African Art - PowerPoint PPT Presentation

Loading...

PPT – African Art PowerPoint presentation | free to view - id: 58fc3-OGJmN



Loading


The Adobe Flash plugin is needed to view this content

Get the plugin now

View by Category
About This Presentation
Title:

African Art

Description:

... of the deceased baby will try to seduce the remaining partial-soul to join it ... If the seduction is successful, the other child/children will die as well. ... – PowerPoint PPT presentation

Number of Views:336
Avg rating:3.0/5.0
Slides: 31
Provided by: dli4
Category:

less

Write a Comment
User Comments (0)
Transcript and Presenter's Notes

Title: African Art


1
African Art
click here for music
dundun and bata
2
Yoruban art
3
View this to find out about the Yoruban People
http//www.uiowa.edu/africart/toc/people/Yoruba.h
tml
http//www.yorubareligion.org/gallery/phil.html Vi
ew this site to read the philosophy of Yoruban
Art.
http//www.hamillgallery.com/YORUBA/Yoruba.html C
lick here to view a gallery of Yoruban Art.
4
One of the most interesting belief systems of the
Yoruba has to do with the Ire Ibeji figures. A
study of Yoruba art, as well as the art of any
other people, reveals the way the society
conducted itself and provides a clue of the
belief system as well as the knowledge base of
the people. One of the most interesting belief
systems of the Yoruba has to do with the Ire
Ibeji figures. The Yoruba believe that the soul
is given at the moment of conception. If a
fertilized egg divides and forms twins or
triplets, the soul is divided among the babies.
Thus, each twin or triplet shares a common soul.
If one of the children dies, the other
child/children is/are also in danger of dying,
because the partial soul of the deceased baby
will try to seduce the remaining partial-soul to
join it for the journey to the next life. If the
seduction is successful, the other child/children
will die as well. Ire Ibeji figures, some of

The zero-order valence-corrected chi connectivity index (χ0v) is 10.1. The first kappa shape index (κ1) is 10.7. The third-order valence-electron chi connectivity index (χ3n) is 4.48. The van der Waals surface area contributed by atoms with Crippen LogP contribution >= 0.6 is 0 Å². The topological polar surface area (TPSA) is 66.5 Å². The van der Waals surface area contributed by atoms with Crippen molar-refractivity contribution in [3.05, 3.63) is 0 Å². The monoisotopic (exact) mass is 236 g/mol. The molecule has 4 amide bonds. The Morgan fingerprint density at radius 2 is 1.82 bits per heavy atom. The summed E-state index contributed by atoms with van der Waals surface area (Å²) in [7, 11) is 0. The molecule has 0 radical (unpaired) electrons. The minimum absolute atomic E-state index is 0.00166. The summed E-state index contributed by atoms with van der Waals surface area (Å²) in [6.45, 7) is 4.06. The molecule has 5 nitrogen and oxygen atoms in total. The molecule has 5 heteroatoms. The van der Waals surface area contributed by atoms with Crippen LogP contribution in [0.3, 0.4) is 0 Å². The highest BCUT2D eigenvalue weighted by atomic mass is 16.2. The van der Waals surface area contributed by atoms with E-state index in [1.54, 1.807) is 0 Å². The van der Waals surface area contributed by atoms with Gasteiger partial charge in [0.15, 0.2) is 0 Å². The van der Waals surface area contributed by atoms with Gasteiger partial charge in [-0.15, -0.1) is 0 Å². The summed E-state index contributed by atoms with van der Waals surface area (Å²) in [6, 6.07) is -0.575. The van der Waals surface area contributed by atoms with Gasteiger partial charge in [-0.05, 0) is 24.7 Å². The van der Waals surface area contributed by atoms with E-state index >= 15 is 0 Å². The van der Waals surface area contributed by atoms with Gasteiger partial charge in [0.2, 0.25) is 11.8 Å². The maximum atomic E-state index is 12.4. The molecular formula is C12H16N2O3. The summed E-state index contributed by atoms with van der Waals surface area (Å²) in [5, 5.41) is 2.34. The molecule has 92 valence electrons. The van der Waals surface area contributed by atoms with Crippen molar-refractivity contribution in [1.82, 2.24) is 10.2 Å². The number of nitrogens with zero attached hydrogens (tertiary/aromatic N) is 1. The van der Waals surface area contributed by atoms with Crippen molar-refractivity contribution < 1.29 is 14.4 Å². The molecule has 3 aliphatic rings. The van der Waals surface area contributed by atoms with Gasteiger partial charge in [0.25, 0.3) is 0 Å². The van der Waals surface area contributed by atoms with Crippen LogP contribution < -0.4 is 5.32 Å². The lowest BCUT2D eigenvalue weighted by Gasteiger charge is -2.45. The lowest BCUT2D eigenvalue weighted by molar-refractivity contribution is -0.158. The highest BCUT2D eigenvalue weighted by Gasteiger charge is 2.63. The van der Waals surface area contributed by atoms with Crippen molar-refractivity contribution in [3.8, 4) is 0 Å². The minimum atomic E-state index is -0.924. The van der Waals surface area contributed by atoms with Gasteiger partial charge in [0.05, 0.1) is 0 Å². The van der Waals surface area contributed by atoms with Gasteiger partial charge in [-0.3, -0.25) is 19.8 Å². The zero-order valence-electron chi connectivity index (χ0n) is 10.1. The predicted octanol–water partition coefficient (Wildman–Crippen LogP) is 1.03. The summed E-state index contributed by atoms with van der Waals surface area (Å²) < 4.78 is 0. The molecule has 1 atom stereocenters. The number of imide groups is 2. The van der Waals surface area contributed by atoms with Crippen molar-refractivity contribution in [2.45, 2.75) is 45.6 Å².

which are featured in this show, are carved to
serve as dwelling places for the partial souls of
deceased twins, thus protecting the surviving
children.
5
Yoruban Sculpture
6
(No Transcript)
7
(No Transcript)
8
(No Transcript)
9
(No Transcript)
10
(No Transcript)
11
(No Transcript)
12
(No Transcript)
13
(No Transcript)
14
Yoruban Crowns
click for more music
Orisha festival in Ikirun
15
These crowns are from the Yoruba people of
Nigeria.  It would be part of a royal costume.
Many crowns are brightly colored with added
animals and birds. All of the patterns are
created with tiny seed beads. The bird at the top
is a sign of wisdom and appears on may crowns
such as this one. The crowns were circled with a
veil of beads that would partially hide the
face.  A beaded vest and staff would be worn with
the crown. A veil of beads would obscure the face
of the king protect the viewers from his gaze.
16
The most important part of a Yoruba king's
regalia (costume or clothing) is the crown (ade
in Yoruba). the beaded fringe shields the face of
the ruler, not only to hide his identity, but
also to protect the viewer from the power of the
king's direct gaze.  the symbolic power of the
crown is reinforced by figures of birds on top
and around the crown.  The birds refer to the
great "mothers" or witches whose power and
supernatural force the ruler was held to share. 
the bird itself is said to represent the royal
okin (paradise flycatcher), a small whitish bird
that is a symbol of royalty because the adult
male grows   majestic long white tale streamers. 
The prominent positioning of this bird on the
royal crown thus appears to strengthen the king's
difference in power and status from other
people.  The striking height of these crowns also
adds to the royal and sacred authority (Blier,
1998).  Photo credit  From The Royal Arts of
Africa by Suzanne Preston Blier, 1998. 
Photograph by John Pemberton III, Amherst, MA
17
(No Transcript)
18
(No Transcript)
19
(No Transcript)
20
(No Transcript)
21
(No Transcript)
22
(No Transcript)
23
(No Transcript)
24
How can you make a sculpture of an ancestor
figure OR a crown for a leader using some of the
ideas and materials of the Yoruba People?
25
Student Work By Multicultural Art Students _at_
Alleghany High school
26
(No Transcript)
27
(No Transcript)
28
(No Transcript)
29
(No Transcript)
30
(No Transcript)
About PowerShow.com